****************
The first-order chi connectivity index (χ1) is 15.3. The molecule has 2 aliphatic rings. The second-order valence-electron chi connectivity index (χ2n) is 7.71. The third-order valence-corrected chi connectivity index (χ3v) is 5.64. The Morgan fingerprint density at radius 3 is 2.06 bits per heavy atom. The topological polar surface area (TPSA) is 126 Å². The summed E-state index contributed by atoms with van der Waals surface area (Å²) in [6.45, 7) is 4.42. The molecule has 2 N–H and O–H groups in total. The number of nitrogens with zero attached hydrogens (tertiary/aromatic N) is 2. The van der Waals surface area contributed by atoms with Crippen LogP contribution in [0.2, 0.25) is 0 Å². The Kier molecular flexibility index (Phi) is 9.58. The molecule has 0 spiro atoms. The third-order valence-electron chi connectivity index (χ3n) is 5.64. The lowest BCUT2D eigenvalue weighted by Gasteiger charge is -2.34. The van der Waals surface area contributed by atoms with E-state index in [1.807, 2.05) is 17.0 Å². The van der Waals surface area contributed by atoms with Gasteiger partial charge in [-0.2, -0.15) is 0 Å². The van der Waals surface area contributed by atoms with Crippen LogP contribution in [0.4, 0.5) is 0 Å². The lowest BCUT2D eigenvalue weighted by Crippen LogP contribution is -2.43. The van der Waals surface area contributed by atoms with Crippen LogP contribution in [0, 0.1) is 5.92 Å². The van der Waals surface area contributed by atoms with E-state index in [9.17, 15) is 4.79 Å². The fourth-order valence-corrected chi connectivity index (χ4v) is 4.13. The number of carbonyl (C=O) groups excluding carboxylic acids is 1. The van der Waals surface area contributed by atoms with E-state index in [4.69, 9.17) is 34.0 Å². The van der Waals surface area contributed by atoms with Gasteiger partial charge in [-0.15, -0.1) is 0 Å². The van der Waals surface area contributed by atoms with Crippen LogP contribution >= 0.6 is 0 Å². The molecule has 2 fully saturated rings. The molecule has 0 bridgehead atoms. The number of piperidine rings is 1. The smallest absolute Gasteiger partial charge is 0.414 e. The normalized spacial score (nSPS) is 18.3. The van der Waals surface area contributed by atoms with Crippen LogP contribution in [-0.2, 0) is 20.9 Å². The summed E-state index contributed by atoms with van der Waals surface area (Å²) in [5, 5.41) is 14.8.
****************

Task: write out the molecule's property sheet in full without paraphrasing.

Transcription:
The first-order chi connectivity index (χ1) is 15.3. The molecule has 2 aliphatic rings. The second-order valence-electron chi connectivity index (χ2n) is 7.71. The third-order valence-corrected chi connectivity index (χ3v) is 5.64. The Morgan fingerprint density at radius 3 is 2.06 bits per heavy atom. The topological polar surface area (TPSA) is 126 Å². The summed E-state index contributed by atoms with van der Waals surface area (Å²) in [6.45, 7) is 4.42. The molecule has 2 N–H and O–H groups in total. The number of nitrogens with zero attached hydrogens (tertiary/aromatic N) is 2. The van der Waals surface area contributed by atoms with Crippen LogP contribution in [0.2, 0.25) is 0 Å². The Kier molecular flexibility index (Phi) is 9.58. The molecule has 0 spiro atoms. The third-order valence-electron chi connectivity index (χ3n) is 5.64. The lowest BCUT2D eigenvalue weighted by Gasteiger charge is -2.34. The van der Waals surface area contributed by atoms with E-state index in [1.807, 2.05) is 17.0 Å². The van der Waals surface area contributed by atoms with Gasteiger partial charge in [-0.2, -0.15) is 0 Å². The van der Waals surface area contributed by atoms with Crippen LogP contribution in [0.4, 0.5) is 0 Å². The lowest BCUT2D eigenvalue weighted by Crippen LogP contribution is -2.43. The van der Waals surface area contributed by atoms with Crippen LogP contribution in [0, 0.1) is 5.92 Å². The van der Waals surface area contributed by atoms with E-state index in [9.17, 15) is 4.79 Å². The fourth-order valence-corrected chi connectivity index (χ4v) is 4.13. The number of carbonyl (C=O) groups excluding carboxylic acids is 1. The van der Waals surface area contributed by atoms with E-state index in [4.69, 9.17) is 34.0 Å². The van der Waals surface area contributed by atoms with Gasteiger partial charge in [-0.15, -0.1) is 0 Å². The van der Waals surface area contributed by atoms with Crippen LogP contribution >= 0.6 is 0 Å². The molecule has 2 fully saturated rings. The molecule has 0 bridgehead atoms. The number of piperidine rings is 1. The smallest absolute Gasteiger partial charge is 0.414 e. The normalized spacial score (nSPS) is 18.3. The van der Waals surface area contributed by atoms with Crippen LogP contribution in [-0.2, 0) is 20.9 Å². The summed E-state index contributed by atoms with van der Waals surface area (Å²) in [5, 5.41) is 14.8.